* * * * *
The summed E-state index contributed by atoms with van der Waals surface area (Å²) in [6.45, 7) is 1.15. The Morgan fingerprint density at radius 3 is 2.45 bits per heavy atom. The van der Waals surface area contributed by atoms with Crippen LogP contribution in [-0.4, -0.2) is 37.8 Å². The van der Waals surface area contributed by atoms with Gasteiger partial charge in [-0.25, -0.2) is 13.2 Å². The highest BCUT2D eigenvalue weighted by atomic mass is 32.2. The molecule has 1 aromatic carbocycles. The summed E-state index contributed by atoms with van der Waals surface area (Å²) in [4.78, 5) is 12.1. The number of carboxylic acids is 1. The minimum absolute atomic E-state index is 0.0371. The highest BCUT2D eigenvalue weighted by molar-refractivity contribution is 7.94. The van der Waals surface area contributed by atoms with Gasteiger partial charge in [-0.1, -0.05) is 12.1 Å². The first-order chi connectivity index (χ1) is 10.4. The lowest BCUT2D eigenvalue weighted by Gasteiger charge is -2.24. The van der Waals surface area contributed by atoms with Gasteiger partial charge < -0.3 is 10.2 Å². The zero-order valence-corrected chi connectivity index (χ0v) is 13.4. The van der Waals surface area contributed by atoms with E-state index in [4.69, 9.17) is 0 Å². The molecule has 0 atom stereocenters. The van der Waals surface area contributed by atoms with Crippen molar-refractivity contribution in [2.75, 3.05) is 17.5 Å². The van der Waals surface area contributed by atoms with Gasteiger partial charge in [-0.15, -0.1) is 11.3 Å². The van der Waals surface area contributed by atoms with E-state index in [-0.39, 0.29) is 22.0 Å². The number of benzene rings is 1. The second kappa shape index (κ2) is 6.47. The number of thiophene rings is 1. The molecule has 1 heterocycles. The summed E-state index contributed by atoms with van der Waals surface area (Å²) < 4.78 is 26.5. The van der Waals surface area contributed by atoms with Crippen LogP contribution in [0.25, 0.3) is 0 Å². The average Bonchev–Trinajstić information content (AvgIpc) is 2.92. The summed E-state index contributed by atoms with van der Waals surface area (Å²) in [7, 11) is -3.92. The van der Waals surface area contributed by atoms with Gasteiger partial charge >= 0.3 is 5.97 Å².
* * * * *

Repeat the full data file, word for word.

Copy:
The summed E-state index contributed by atoms with van der Waals surface area (Å²) in [6.45, 7) is 1.15. The Morgan fingerprint density at radius 3 is 2.45 bits per heavy atom. The van der Waals surface area contributed by atoms with Crippen LogP contribution in [-0.4, -0.2) is 37.8 Å². The van der Waals surface area contributed by atoms with Gasteiger partial charge in [-0.25, -0.2) is 13.2 Å². The highest BCUT2D eigenvalue weighted by atomic mass is 32.2. The molecule has 1 aromatic carbocycles. The summed E-state index contributed by atoms with van der Waals surface area (Å²) in [4.78, 5) is 12.1. The number of carboxylic acids is 1. The minimum absolute atomic E-state index is 0.0371. The highest BCUT2D eigenvalue weighted by molar-refractivity contribution is 7.94. The van der Waals surface area contributed by atoms with Gasteiger partial charge in [-0.1, -0.05) is 12.1 Å². The first-order chi connectivity index (χ1) is 10.4. The lowest BCUT2D eigenvalue weighted by Gasteiger charge is -2.24. The van der Waals surface area contributed by atoms with Gasteiger partial charge < -0.3 is 10.2 Å². The zero-order valence-corrected chi connectivity index (χ0v) is 13.4. The van der Waals surface area contributed by atoms with E-state index in [4.69, 9.17) is 0 Å². The molecule has 0 atom stereocenters. The van der Waals surface area contributed by atoms with Crippen molar-refractivity contribution in [2.75, 3.05) is 17.5 Å². The van der Waals surface area contributed by atoms with Gasteiger partial charge in [-0.15, -0.1) is 11.3 Å². The van der Waals surface area contributed by atoms with E-state index in [-0.39, 0.29) is 22.0 Å². The number of benzene rings is 1. The second kappa shape index (κ2) is 6.47. The number of thiophene rings is 1. The molecule has 1 heterocycles. The summed E-state index contributed by atoms with van der Waals surface area (Å²) < 4.78 is 26.5. The van der Waals surface area contributed by atoms with Crippen LogP contribution in [0.25, 0.3) is 0 Å². The average Bonchev–Trinajstić information content (AvgIpc) is 2.92. The summed E-state index contributed by atoms with van der Waals surface area (Å²) in [7, 11) is -3.92. The van der Waals surface area contributed by atoms with Gasteiger partial charge >= 0.3 is 5.97 Å².